Ironically, we have still have the same issues today, as Flemington prepares for their centennial celebration. The fastest growing Township in Hunterdon County has placed nearly all its dense residential infrastructure around Flemington, choking the smaller town with traffic, stores and condo communities.

The governor has proposed to cut all aid for towns that have under a population of 5000. Flemington has a population of about 4200, and we are not about to jump over 5000 really soon. Raritan Township logs in at about 22,000 or so, according to the latest population estimates. So, according to the governor’s plan, their aid would not necessarily be cut.

What motivation would Raritan Township have to merge with Flemington? So, it goes.

I am sure that the issue will be hotly debated in the state legislature, and be fought sharply by the fine folks of the New Jersey State League of Municipalities.

Tuesday, March 11, 2008

Love Client Number Nine

[Sung to the tune of "Love Potion Number Nine", with my sincerest apologies to original song writers Jerry Leiber and Mike Stoller, as well as to The Searchers, who sang the best known version of the song].

Love Client Number 9

He’s trekkin’ down south to the Beltway hub;
To book a hooker from the Emperor’s Club
Their club’s got girls that are really so devine,
Guv Spitzer’s now known as Love Client Number 9.

The IRS noticed he was playing tricks
Stashing away bucks just to pay his chicks.
His career was moving up, but now it’s in decline.
‘Cause Spitzer’s now known as Love Client Number 9.

On Wall Street’s corporate beat, he gave them a fright.
He prosecuted crime bosses all day and all night,
By prostitution rings, guess he did things right;
They helped his flag gettin’ raised by dawn’s early light.

He laid his pipe at the Mayflower Hotel.
Never thought that his call girls would tell.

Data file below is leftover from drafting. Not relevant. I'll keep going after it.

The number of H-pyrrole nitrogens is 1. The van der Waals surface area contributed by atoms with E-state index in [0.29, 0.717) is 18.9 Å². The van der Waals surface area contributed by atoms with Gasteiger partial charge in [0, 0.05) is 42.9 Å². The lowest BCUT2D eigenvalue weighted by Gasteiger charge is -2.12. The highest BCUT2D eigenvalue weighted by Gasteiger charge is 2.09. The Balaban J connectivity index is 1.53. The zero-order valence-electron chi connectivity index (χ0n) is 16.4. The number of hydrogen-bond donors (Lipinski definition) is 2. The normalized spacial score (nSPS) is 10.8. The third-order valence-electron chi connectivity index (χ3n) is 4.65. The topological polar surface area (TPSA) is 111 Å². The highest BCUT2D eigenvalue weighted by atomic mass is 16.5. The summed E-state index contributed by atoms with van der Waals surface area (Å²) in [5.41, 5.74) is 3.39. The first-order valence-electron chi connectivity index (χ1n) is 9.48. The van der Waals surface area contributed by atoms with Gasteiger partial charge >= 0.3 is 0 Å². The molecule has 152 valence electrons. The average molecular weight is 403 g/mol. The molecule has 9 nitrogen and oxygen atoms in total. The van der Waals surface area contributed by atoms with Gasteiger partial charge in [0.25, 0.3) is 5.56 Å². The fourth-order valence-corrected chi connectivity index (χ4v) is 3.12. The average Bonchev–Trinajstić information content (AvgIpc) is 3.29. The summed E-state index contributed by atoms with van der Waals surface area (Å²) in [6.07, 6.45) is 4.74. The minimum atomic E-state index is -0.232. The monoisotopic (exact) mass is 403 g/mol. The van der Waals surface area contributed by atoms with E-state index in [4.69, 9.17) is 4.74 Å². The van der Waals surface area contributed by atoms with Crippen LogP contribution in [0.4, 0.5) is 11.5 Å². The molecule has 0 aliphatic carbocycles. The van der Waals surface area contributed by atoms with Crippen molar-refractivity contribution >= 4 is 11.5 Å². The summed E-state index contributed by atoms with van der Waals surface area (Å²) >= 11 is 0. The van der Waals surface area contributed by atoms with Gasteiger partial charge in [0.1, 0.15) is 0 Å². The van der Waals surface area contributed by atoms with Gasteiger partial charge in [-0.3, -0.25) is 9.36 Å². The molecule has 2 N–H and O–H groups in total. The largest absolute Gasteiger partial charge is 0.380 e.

Was the New York Guv and now he will resign;
‘Cause Spitzer’s now known as Love Client Number 9.

Love Client Number 9.
Love Client Number 9.
Love Client Number 9......

Monday, March 10, 2008

Corzine and Rendell step up to the plate

Putting party unity over intra-party partisanship, Governors Corzine and Rendell have stepped up to the plate: They're willing to raise millions to pay the tab for do-over elections in Florida and Michigan. And they both support Senator Clinton, too.

Like author Thomas Wolfe said, "You can't go home again". The do-overs would just not be the same as getting it right the first time. And this time Senator Obama would be on the ballot in Michigan, and both candidates would give the voters the benefit of actually campaigning in the states. But the do-overs are the best we can do.

"We ought to have a revote," Corzine told the The Star-Ledger. "I think the money would be available if it brought peace to the party and a resolution to the nomination."

Friday, March 7, 2008

Power, Politics and Punchlines in NJ

This afternoon, I appeared again on Power & Politics with Laura Jones on News 12. They have invited me to be a guest on the first Friday of each month to talks about the lighter side of politics in the Garden State. I look forward to becoming a regular part of the show, and will enjoy working with them.

Maybe we will go with "Punchlines & Politics" as the title of the feature. Maybe, I will stick with "New Jersey: Politics Unusual".